Published: Published Date – 12:15 AM, Mon – 8 August 22
India’s decision to enhance the existing targets on climate change is a welcome development but the country has a long way to go as it has an unenviable task of balancing the imperatives of development and the urgency of environmental protection. New Delhi’s move to update the Nationally Determined Contributions (NDCs), under the Paris Agreement, is in line with Prime Minister Narendra Modi’s headline-grabbing announcements made at the Glasgow Climate Summit last year. As per the original commitments, submitted by India after the 2015 Paris Agreement, it had promised to increase the share of renewable energy in the total electricity generation to 40%, reduce the emissions intensity (emissions per unit GDP) by at least 35% by 2030 from the 2005 levels and to increase forest cover to create an additional carbon sink of 2.5 to 3 billion tonnes of carbon dioxide equivalent. Further enhancing those targets, India has now committed to reduce its emission intensity by at least 45% by 2030 from 2005 levels and ensure that at least 50% of its total electricity generation would come from renewable sources by 2030. A massive initiative to transition to clean energy is required to meet these ambitious targets. At the Glasgow Summit, Modi had announced a net zero target for India for 2070. Net zero is a situation in which a country’s greenhouse gas emissions are offset entirely, either by absorption of carbon dioxide through natural processes like photosynthesis in plants, or through physical removal of greenhouse gases using futuristic technologies.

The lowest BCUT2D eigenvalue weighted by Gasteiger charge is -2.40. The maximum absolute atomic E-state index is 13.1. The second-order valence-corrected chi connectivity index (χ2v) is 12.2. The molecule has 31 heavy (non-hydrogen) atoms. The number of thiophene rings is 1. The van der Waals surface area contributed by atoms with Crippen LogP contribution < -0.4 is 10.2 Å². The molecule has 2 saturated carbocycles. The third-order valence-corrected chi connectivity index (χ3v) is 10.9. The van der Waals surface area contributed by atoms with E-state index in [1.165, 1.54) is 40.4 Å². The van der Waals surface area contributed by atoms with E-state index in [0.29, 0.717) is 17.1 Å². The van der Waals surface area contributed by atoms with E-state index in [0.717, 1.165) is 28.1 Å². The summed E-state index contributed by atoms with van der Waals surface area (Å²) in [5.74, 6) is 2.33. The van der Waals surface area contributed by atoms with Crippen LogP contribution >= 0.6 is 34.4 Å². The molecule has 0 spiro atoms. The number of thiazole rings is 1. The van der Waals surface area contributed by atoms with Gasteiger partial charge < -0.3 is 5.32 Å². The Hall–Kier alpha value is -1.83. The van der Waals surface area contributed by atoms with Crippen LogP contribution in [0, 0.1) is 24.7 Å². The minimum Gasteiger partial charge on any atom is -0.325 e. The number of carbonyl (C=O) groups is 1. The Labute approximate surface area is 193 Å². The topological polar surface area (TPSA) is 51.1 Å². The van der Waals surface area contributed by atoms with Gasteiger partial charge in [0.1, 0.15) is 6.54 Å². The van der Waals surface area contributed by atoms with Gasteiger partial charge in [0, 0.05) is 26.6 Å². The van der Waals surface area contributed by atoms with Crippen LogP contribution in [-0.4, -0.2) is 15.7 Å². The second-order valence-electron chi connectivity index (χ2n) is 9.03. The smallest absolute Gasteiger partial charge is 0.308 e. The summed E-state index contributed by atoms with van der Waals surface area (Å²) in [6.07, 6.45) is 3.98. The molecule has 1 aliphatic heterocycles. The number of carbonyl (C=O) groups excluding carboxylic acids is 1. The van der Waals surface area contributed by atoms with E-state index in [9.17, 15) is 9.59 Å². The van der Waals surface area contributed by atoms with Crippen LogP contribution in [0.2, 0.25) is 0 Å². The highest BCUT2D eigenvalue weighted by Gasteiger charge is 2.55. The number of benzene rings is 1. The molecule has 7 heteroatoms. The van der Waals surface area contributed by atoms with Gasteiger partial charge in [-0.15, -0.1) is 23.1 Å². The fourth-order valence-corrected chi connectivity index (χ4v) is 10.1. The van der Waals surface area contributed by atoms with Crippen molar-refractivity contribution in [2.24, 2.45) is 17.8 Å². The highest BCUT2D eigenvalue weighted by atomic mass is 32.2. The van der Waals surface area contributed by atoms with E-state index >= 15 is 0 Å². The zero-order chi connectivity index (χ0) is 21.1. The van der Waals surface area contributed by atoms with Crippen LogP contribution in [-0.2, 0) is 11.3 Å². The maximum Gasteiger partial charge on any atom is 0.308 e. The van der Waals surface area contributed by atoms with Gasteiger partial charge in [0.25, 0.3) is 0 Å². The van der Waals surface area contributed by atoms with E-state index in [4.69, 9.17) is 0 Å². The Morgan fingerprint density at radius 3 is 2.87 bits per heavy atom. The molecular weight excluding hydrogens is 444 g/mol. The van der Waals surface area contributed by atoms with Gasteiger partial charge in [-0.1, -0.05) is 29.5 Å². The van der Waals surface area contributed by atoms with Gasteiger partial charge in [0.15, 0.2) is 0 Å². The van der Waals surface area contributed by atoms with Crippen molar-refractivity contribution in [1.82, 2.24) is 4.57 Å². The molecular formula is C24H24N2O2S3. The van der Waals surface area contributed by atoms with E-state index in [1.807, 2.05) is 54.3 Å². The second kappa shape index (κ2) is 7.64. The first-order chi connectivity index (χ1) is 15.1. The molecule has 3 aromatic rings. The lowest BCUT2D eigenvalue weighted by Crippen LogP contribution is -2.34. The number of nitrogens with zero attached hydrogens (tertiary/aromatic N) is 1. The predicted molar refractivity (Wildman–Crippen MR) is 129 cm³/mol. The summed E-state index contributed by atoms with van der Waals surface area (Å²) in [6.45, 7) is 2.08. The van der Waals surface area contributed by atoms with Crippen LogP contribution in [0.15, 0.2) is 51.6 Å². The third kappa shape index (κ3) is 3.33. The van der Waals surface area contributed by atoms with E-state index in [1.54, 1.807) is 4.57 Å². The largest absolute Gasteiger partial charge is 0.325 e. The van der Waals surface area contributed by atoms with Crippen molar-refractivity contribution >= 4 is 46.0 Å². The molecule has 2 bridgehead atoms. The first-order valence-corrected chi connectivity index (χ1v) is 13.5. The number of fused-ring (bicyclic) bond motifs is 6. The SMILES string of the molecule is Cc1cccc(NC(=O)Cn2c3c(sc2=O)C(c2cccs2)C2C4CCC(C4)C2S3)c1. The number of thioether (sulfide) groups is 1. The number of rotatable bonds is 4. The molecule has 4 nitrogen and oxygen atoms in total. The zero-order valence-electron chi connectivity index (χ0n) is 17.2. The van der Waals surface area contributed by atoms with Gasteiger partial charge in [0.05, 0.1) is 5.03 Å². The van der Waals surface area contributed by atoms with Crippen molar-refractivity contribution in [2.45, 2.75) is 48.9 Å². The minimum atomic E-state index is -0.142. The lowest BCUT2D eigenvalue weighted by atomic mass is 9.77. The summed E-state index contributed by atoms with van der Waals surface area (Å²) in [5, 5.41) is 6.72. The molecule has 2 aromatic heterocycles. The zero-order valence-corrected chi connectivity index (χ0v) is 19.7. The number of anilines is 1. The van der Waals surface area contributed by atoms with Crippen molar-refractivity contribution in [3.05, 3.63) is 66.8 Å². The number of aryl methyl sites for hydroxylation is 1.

The net zero is a long-term target and does not qualify to be included in the NDCs which seek 5- to -10-year climate targets. In order to achieve 2070 net-zero goals, India needs actionable short-term targets till 2030 that can help the country achieve its long-term goal. At a time when the post-pandemic world is seeing less action on climate change, India’s voluntary announcement on upward revision of climate targets must be appreciated. According to the Power Ministry, nearly 41.5% of India’s current installed electricity capacity of 403 GW is now powered by non-fossil fuels. Renewables like wind and solar alone account for about 28% of this capacity while hydropower contributes over 11%. With most of the new capacity additions happening in the renewable energy sector, a 10% rise in the share of non-fossil fuels in electricity generation should not be seen as an unrealistic target. A key issue linked to the global climate targets is the developing countries’ right to their fair share of the global carbon budget. They are entitled to the responsible use of fossil fuels. The lack of commitment by the West to climate finance is problematic. The failure of the United States and European union to deliver on the promised $100-billion in climate finance remains central to any ambitious climate action.